Photo by Katie Sokoler.
The New York Public Library (NYPL) is facing a $37m reduction in financing. The resulting reduction in services and job losses will inevitably reflect the huge scale of cuts which are outlined in the Mayor’s Executive Budget Proposal.
It is hard to argue against fiscal responsibility in these straitened times, but it is not hard to argue for fairness. The cuts heaped on the NYPL are more than four times greater than the next public sector service area affected. A disproportionate difference by any measure.
This decision may reflect a Philistinism in the Mayor’s office or maybe the bureaucrats saw an easy target to pick off. Who knows? The decision has been made. The question is what can people do to save their library system from being stripped to the bone?
“Luckily for us, social media is the great equalizer,” says Deanna Lee, Vice President for Communications and Marketing. “Don’t Close the Book on Libraries” is the title of the advocacy campaign “aimed towards getting restorations from the City Council and Mayor from the current proposed City budget cut”. Visitors first arriving at the main NYPL site will see a ‘homepage hijack’.
Instead of standard celebrity appeals, which Deanna describes as work-intensive to produce and to make viral, she has tapped into what is already working in the social media space. In concert with Improv Everywhere whose mission is to cause “scenes of chaos and joy in public spaces”, the Ghostbusters video was created. With over a million and a half hits and rising, it is a viral success by any standards. There is a behind the scenes slideshow in this Huffington Post article where you can see pictures that did not appear in the video. And let’s not forget Tillman the Skateboarding Dog, who in his own inimitable manner has already registered 20k plus hits.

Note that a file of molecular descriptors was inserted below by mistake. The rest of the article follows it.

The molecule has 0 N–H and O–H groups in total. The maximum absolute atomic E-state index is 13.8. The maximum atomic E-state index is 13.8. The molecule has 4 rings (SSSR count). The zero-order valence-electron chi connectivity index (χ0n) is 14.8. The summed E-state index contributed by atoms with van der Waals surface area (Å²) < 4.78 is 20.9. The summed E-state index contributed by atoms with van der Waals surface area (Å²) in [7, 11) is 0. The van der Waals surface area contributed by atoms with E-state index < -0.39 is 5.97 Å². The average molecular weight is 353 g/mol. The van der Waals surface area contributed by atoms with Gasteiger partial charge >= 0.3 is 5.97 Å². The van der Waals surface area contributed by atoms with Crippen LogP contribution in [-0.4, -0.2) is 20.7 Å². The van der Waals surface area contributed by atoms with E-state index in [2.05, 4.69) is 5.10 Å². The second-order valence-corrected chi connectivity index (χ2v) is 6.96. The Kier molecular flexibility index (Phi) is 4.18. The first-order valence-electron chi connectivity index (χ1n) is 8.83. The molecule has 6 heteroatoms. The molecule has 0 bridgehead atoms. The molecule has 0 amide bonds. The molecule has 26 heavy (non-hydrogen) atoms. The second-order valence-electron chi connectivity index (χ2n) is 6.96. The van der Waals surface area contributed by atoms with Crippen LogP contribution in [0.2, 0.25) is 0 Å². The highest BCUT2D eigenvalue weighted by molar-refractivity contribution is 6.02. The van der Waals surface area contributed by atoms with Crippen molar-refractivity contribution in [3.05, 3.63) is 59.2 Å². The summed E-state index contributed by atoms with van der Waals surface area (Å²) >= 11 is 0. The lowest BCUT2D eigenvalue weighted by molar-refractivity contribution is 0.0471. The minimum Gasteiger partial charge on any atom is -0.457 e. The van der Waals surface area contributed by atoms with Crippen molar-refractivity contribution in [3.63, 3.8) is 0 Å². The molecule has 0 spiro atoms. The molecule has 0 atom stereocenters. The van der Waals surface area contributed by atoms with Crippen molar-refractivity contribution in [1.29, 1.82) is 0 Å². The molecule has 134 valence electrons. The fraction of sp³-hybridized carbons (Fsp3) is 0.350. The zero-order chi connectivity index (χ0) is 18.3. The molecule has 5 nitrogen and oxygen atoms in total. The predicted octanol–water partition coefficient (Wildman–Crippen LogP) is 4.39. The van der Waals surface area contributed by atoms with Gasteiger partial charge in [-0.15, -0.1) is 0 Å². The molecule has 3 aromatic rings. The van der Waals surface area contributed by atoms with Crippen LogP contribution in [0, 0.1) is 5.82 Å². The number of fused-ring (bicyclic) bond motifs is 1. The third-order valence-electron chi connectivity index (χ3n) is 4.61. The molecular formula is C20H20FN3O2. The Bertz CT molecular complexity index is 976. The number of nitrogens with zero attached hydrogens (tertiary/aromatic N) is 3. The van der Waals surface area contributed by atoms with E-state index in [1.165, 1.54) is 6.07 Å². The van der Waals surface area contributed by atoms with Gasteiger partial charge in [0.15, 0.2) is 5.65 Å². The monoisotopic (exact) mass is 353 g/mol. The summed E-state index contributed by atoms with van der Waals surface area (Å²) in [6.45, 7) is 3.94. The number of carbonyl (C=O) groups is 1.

But social media is not just about one particular campaign on YouTube. Its power lies in its ability to reach out to various people in different ways wherever they may be. But just as importantly it is about the engagement of others. It is not a one-way street.
The following are examples of spontaneous support for the library:
- A Bangladeshi photographer in NYC created art in support of the campaign, also with links back to the action site.
- A patent attorney who started an unofficial “Save the NYPL” Facebook group has nearly 600 members at the time of writing. He’s also started his own online “Save the NYPL” t-shirt store and says he will donate profits to NYPL.
- Teenagers from Jefferson Market are also starting to create and distribute buttons for the NYPL.
The results from all this activity have been extraordinary. NYPL originally hoped to raise $50k in donations to help fund the campaign. But after $78k was raised, they have now had to readjust the target to $100k. Facebook visits have tripled at the campaign site and friending at the main site has gone up by almost half. Twitter followers have also increased by 10% since the start of the advocacy campaign and this is only week two!
It is all very fitting. The NYPL is a community service and it is right and just that the community can be involved in saving it. If social media technology has to have any value beyond corporate branding, then it has to be from a ground-up, roots-based, approach.